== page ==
Looking for How to Make Jam Without Adding Sugar (Using Honey, Stevia, Splenda, Agave or Fruit Juice) - Easily! With Step-by-step Photos, Recipe, Directions, Ingredients and Costs in 2023? Scroll down this page and follow the links. And if you bring home some fruit or vegetables and want to can, freeze, make jam, salsa or pickles, see this page for simple, reliable, illustrated canning, freezing or preserving directions. There are plenty of other related resources, click on the resources dropdown above. If you are having a hard time finding canning lids, I've used these, and they're a great price & ship in 2 days.
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But I'll warn you that if you don't add ANY sugar the jam will be a bit more bland, the color will be darker and it generally is a bit more runny. It seems to work best to use a 50-50 mix of Sugar and Stevia (in a prepared form like Truvia, it measures same as sugar; if you use another form, you will need do your own conversion) - or Splenda, if you prefer, or fruit juice and Stevia (in a prepared form like Truvia, it measures same as sugar; if you use another form, you will need do your own conversion) - or Splenda, if you prefer, . For the regular recipe (with sugar) click here!
But you can make no-sugar and overcome some of the issues: A visitor, who is a diabetic, writes "For flavor, I add in lime or lemon juice in, depending on the fruit. Blackberries, blueberries do well with lime, most other fruit does okay with lemon. You can also add cinnamon to some pit fruit, which gives it a nice flavor, too. You can also add some fresh lemon zest in to add to the flavor. I usually only add about 1-2 cups Splenda (or about 1/3 that if you use Stevia, which is my preference). My experience is that as long as the fruit is fresh, well-washed, and well-cooked, that it'll keep, just like other jams. "
Here's how to do it, in 10 easy steps and completely illustrated. These directions work equally well for strawberry, blackberry, raspberry, peach, fig, loganberry, boysenberry, blueberry or mixed berry jam. Any variations will be spelled out in the directions inside the pectin.
This example shows you how to make either Strawberry jam or Strawberry - Raspberry - Blackberry Jam - also called Triple Berry Jam (my favorite, and everyone I give a jar to, says it has become their favorite, too!) But you can use this recipe to make any type of jam; where there is a difference, I will point it out! The yield from this recipe is about 8 eight-ounce jars (which is the same as 4 and a half pints).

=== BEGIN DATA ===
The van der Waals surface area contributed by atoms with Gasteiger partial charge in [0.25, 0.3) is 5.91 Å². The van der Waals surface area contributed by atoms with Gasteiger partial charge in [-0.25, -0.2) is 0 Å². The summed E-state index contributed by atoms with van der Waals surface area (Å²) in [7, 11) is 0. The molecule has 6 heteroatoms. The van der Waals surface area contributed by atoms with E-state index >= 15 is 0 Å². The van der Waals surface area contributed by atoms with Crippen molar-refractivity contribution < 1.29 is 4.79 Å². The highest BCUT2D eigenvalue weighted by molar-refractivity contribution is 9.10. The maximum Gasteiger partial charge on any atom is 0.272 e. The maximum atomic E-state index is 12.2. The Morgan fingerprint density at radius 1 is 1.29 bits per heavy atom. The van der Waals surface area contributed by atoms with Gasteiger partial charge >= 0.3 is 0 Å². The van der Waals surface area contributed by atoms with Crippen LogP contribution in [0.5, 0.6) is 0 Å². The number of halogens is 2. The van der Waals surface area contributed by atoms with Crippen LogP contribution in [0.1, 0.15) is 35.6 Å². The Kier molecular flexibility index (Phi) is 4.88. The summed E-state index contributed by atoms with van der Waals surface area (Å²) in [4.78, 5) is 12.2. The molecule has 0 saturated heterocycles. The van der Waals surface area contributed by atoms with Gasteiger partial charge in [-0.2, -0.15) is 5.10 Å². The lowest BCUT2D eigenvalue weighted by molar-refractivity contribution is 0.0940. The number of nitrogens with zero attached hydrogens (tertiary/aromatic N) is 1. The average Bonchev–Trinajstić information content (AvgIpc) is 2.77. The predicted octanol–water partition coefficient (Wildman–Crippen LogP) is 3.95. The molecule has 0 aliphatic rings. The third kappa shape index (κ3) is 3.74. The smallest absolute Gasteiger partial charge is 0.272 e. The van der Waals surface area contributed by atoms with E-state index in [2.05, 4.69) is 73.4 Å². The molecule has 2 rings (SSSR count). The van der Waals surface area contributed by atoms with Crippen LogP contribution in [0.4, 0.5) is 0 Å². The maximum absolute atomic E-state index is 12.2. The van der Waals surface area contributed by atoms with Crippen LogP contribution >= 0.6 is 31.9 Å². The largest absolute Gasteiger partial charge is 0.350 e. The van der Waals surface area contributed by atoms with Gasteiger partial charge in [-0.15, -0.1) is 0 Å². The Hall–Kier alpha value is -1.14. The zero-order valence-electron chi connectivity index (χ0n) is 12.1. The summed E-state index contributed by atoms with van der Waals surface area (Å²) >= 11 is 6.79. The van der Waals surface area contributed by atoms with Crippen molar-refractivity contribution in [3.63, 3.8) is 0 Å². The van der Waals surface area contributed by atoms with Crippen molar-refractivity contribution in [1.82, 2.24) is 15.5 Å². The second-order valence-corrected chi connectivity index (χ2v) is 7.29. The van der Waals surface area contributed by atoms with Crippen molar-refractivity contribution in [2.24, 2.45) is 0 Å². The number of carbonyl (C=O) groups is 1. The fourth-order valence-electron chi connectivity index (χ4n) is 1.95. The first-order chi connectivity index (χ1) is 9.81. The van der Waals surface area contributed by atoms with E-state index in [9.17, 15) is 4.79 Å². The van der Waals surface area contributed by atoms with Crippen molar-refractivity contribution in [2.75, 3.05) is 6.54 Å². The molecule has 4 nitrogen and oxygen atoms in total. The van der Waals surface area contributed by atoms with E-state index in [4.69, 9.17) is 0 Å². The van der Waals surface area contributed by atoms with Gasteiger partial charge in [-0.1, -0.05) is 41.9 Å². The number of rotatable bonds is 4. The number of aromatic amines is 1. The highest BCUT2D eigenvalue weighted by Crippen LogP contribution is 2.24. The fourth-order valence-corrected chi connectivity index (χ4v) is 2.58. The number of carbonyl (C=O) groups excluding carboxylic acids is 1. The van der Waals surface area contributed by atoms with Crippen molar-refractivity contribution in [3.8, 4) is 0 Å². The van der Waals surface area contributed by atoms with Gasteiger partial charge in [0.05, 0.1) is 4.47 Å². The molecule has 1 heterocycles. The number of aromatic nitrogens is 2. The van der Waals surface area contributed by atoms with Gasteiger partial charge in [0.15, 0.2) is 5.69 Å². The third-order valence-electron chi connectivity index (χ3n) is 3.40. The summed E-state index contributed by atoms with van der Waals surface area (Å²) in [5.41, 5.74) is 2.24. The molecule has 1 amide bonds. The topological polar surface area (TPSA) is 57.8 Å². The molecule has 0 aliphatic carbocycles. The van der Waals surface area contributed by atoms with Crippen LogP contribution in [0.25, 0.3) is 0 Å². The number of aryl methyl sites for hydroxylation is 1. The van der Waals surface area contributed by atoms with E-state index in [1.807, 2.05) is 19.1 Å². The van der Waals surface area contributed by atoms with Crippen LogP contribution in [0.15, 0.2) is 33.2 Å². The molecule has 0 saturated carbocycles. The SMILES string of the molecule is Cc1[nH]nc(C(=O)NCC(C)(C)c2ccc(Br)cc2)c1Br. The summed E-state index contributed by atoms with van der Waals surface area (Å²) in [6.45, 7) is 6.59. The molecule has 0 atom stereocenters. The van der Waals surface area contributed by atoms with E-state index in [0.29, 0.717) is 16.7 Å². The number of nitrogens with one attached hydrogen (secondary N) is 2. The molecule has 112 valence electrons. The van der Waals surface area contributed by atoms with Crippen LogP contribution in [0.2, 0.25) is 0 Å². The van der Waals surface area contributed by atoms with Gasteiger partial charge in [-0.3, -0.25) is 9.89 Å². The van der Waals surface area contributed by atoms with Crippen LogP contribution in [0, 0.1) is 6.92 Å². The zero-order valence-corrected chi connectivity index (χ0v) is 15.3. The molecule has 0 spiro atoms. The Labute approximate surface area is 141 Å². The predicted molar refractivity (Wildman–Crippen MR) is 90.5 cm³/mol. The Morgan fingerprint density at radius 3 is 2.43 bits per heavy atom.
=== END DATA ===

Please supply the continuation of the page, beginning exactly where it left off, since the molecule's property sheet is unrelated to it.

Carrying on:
It's fun to go pick your own and you can obviously get better quality ones!
At right is a picture I took of wild blackberries - they are plentiful in late June throughout Georgia. I usually look in rural north Georgia.
I prefer to grow my own; which is really easy - but that does take some space and time.
As mentioned in the Ingredients section; you may use frozen berries (those without syrup or added sugar); which is especially useful if you want to make some jam in December to give away at Christmas!
Above and at left are strawberries and blackberries that I picked at a pick-your-own farm. If you want to pick your own, here is a list and links to the pick your own farms.
Now's a good time to get the jars ready, so you won't be rushed later. The dishwasher is fine for the jars; especially if it has a "sanitize" cycle, the water bath processing will sanitize them as well as the contents! If you don't have a dishwasher with a sanitize cycle, you can wash the containers in hot, soapy water and rinse, then sanitize the jars by boiling them 10 minutes, and keep the jars in hot water until they are used.
NOTE: If a canning recipe calls for 10 minutes or more of process time in the canner, then the jars do not need to be "sanitized" before filling them. But really, sanitizing them first is just good hygeine and common sense! See this page for more detail about cleaning and sanitizing jars and lids.
Put the lids into a pan of hot, but not quite boiling water (that's what the manufacturer's recommend) for 10 minutes, and use the magnetic "lid lifter wand" to pull them out.
Leave the jars in the dishwasher on "heated dry" until you are ready to use them. Keeping them hot will prevent the jars from breaking when you fill them with the hot jam.
Jam can ONLY be made in rather small batches - about 6 cups at a time - like the directions on the pectin say, DO NOT increase the recipes or the jam won't "set" (jell, thicken). It takes about 8 to 10 cups of raw, unprepared berries per batch to make 6 cups of mushed up, prepared berries. For triple berry jam, I use 4 cups of mushed (slightly crushed) strawberries, 1 cup of raspberries and 1 cup of blackberries.
I'm sure you can figure out how to wash the fruit in plain cold water.
With strawberries you must remove the hulls. With other berries, just pick off any stems and leaves, large seeds, stems, etc..